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Oral History Interview with Strom Thurmond, July 20, 1978. Interview A-0334. Southern Oral History Program Collection (#4007).
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  • Abstract
    Strom Thurmond had a long career as an attorney, judge, and governor in South Carolina before serving in the United States Senate. Here he addresses his childhood and the predecessors who inspired his lifelong work. Starting with his parents' farm, Thurmond explains how he learned to save and invest by working on local fields. His parents, he says, modeled ambition and diligence. Local leaders such as Benjamin Tillman introduced him to the world of politics and the rhetoric of race relations. Through the example of others, he developed his own appreciation for constitutional literalism and states' rights. Thurmond discusses how he argued for these issues in his book and during his terms in office. He also gives his opinion on the desegregation process he witnessed in South Carolina and envisions how he would have reacted to major issues such as slavery.
  • The Thurmond children worked to support the family farm
  • Thurmond remembers how a gubernatorial candidate won by appealing to his listeners' emotions
  • Decision at an early age to be a public speaker and lawyer
  • Learning the law in his father's firm under his guidance
  • Postponing marriage for his family and for his political career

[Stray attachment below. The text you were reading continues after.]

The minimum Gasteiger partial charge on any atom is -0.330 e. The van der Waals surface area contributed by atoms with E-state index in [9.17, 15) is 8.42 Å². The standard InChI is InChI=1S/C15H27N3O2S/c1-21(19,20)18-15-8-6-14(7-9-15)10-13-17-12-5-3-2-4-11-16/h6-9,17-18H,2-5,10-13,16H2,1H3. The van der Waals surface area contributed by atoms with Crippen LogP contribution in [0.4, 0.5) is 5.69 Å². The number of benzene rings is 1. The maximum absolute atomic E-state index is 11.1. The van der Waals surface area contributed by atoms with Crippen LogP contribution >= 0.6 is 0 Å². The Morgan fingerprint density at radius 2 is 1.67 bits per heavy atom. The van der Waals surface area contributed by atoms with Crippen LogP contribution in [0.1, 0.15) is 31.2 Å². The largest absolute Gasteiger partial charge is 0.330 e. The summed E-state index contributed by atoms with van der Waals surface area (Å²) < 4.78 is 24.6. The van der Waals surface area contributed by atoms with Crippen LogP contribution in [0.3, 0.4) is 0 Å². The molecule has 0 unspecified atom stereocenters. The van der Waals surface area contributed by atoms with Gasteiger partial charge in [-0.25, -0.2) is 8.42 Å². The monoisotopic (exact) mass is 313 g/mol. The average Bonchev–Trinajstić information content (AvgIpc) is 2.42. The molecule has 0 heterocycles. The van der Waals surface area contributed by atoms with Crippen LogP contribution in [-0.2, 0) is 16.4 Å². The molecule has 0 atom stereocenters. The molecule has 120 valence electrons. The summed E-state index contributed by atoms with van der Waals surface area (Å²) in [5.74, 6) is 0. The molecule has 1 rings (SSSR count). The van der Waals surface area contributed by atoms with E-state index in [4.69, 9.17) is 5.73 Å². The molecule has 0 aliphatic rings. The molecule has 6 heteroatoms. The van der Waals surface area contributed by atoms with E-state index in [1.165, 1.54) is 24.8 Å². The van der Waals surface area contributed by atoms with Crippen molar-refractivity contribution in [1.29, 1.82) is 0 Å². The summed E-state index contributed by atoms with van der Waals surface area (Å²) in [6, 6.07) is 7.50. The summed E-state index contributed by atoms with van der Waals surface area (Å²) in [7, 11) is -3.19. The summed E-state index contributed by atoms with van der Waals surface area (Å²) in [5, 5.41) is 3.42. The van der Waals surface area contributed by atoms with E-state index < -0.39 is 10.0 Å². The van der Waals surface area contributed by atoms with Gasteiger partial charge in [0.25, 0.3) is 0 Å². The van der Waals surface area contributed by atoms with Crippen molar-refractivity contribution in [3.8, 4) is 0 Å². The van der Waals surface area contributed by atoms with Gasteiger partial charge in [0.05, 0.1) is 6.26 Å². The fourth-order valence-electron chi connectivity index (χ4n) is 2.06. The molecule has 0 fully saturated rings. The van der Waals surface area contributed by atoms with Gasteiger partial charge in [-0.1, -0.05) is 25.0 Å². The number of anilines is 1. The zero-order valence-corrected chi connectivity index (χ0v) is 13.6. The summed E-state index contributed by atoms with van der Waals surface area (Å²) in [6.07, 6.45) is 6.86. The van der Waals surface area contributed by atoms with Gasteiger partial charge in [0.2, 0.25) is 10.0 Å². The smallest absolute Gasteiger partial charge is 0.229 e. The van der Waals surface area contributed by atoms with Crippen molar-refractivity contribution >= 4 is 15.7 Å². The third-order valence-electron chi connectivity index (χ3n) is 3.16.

• Thurmond's accomplishments as state superintendent of education
  • Parents modeled values that led to educational and financial success
  • Thurmond's belief in limiting federal authority
  • Southerners' commitment to certain values and constitutional ideals
  • Thurmond contrasts Tillman's rhetorical style with his response to laws governing race relations
  • Many benefits of integration for South Carolina
  • Southerners are more patriotic and desirous of a limited federal government
  • Learn More
  • Finding aid to the Southern Oral History Program Collection
  • Database of all Southern Oral History Program Collection interviews
  • Subjects
  • South Carolina--Politics and government
  • The Southern Oral History Program transcripts presented here on Documenting the American South undergo an editorial process to remove transcription errors. Texts may differ from the original transcripts held by the Southern Historical Collection.

    Funding from the Institute for Museum and Library Services supported the electronic publication of this title.